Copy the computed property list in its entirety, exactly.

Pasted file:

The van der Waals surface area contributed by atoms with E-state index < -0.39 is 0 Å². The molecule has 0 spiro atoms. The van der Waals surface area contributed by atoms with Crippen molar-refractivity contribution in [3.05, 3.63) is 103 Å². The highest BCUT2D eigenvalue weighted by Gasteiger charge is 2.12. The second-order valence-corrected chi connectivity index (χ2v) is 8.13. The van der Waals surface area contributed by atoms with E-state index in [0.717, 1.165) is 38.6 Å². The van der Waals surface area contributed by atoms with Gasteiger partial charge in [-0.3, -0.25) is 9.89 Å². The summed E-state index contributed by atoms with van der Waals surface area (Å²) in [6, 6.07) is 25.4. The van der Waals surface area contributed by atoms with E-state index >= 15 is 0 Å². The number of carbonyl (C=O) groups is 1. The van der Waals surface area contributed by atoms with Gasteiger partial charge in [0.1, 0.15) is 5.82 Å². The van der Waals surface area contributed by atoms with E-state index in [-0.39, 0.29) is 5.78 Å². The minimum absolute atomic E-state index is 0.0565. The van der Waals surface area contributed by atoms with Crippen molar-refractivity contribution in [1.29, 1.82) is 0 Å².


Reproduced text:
The van der Waals surface area contributed by atoms with E-state index < -0.39 is 0 Å². The molecule has 0 spiro atoms. The van der Waals surface area contributed by atoms with Crippen molar-refractivity contribution in [3.05, 3.63) is 103 Å². The highest BCUT2D eigenvalue weighted by Gasteiger charge is 2.12. The second-order valence-corrected chi connectivity index (χ2v) is 8.13. The van der Waals surface area contributed by atoms with E-state index in [0.717, 1.165) is 38.6 Å². The van der Waals surface area contributed by atoms with Gasteiger partial charge in [-0.3, -0.25) is 9.89 Å². The summed E-state index contributed by atoms with van der Waals surface area (Å²) in [6, 6.07) is 25.4. The van der Waals surface area contributed by atoms with E-state index >= 15 is 0 Å². The number of carbonyl (C=O) groups is 1. The van der Waals surface area contributed by atoms with Gasteiger partial charge in [0.1, 0.15) is 5.82 Å². The van der Waals surface area contributed by atoms with E-state index in [-0.39, 0.29) is 5.78 Å². The minimum absolute atomic E-state index is 0.0565. The van der Waals surface area contributed by atoms with Crippen molar-refractivity contribution in [1.29, 1.82) is 0 Å².